If I’m actively budgeting I spend 200-300NTD per day on food and drinks. It could be much less if I cook more and make coffee at home. Unfortunately, Taiwanese food is so delicious! It’s hard to avoid eating out in a city known for its culinary delicacies!
- Large coffee: 80 NTD, or 55 NTD if you are okay with 7-11 coffee
- Breakfast: 40NTD for a pork sandwich
- Lunch: 60- 80 NTD for a packed lunchbox (3 servings of veggies, rice, meat, and a boiled egg)
- Dinner: 100 NTD for a bowl of rice and beef, or some night market snacks.
If you’re on a budget 9,000 NTD a month is doable but doesn’t include many trips to western restaurants. Expect to pay 200-400 a meal if you eat out with friends.
This is going to depend a lot on where you live, and how far you are from your school or workplace. I’ll show my numbers as an example.
Round-trip transportation cost: 45NTD x 30 = 1350
Add in a few extra trips around town and I’m at around 2000/month – provided I don’t splurge on too many cab rides.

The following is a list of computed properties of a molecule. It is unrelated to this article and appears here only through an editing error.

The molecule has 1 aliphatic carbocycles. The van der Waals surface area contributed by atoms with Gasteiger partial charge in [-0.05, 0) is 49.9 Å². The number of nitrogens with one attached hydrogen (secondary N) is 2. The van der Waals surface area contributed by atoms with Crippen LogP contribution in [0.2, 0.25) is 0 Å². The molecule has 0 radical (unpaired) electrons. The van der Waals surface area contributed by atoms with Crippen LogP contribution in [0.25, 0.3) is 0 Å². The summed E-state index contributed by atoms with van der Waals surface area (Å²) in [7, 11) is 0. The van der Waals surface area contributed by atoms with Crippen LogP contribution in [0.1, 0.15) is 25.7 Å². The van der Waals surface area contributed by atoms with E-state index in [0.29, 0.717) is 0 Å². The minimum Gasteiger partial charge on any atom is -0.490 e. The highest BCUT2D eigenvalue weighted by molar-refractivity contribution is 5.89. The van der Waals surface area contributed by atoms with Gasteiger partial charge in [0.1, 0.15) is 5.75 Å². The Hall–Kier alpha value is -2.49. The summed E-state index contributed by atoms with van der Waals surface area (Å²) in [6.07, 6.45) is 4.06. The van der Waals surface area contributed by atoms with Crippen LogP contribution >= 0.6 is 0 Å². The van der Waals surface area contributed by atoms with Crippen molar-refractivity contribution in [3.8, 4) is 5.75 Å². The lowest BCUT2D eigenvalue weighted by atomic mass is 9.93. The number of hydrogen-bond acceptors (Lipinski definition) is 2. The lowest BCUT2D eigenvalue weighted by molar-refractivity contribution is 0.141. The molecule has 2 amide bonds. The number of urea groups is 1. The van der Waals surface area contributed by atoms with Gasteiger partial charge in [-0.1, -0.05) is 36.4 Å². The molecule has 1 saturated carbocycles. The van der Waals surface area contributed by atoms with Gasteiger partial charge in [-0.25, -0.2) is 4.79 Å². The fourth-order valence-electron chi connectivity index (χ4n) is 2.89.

***UBike and OBike are both great (and affordable) options if you want to get some exercise in. These bike-sharing companies have plenty of bikes scattered around Taipei.
The cost of living in Taiwan quickly get expensive if you don’t manage your monthly expenses. Thankfully getting a cell phone plan in Taiwan is quite affordable. My phone bill is 600NTD/month with unlimited 4G data. I personally recommend Taiwan Mobile as it has the best coverage of all the mobile companies I’ve used in Taiwan. The packages offered to you will likely be double this figure. It’s best to decline these packages and go for a cheaper option – unless you know you will be making frequent phone calls.
My first year, when I tried to save a lot, I spent around 25,000 – 30,000NTD per month. Spending 25,000 was a bit of a struggle but if you eat local food and learn what to buy it shouldn’t be that hard. Frugal living could potentially add $1,000 to your bank each month.
Life on a higher budget
There are a lot of opportunities to increase your salary if you have teaching experience and don’t mind working hard. My second and third year have been pretty busy but has let me live a more comfortable life.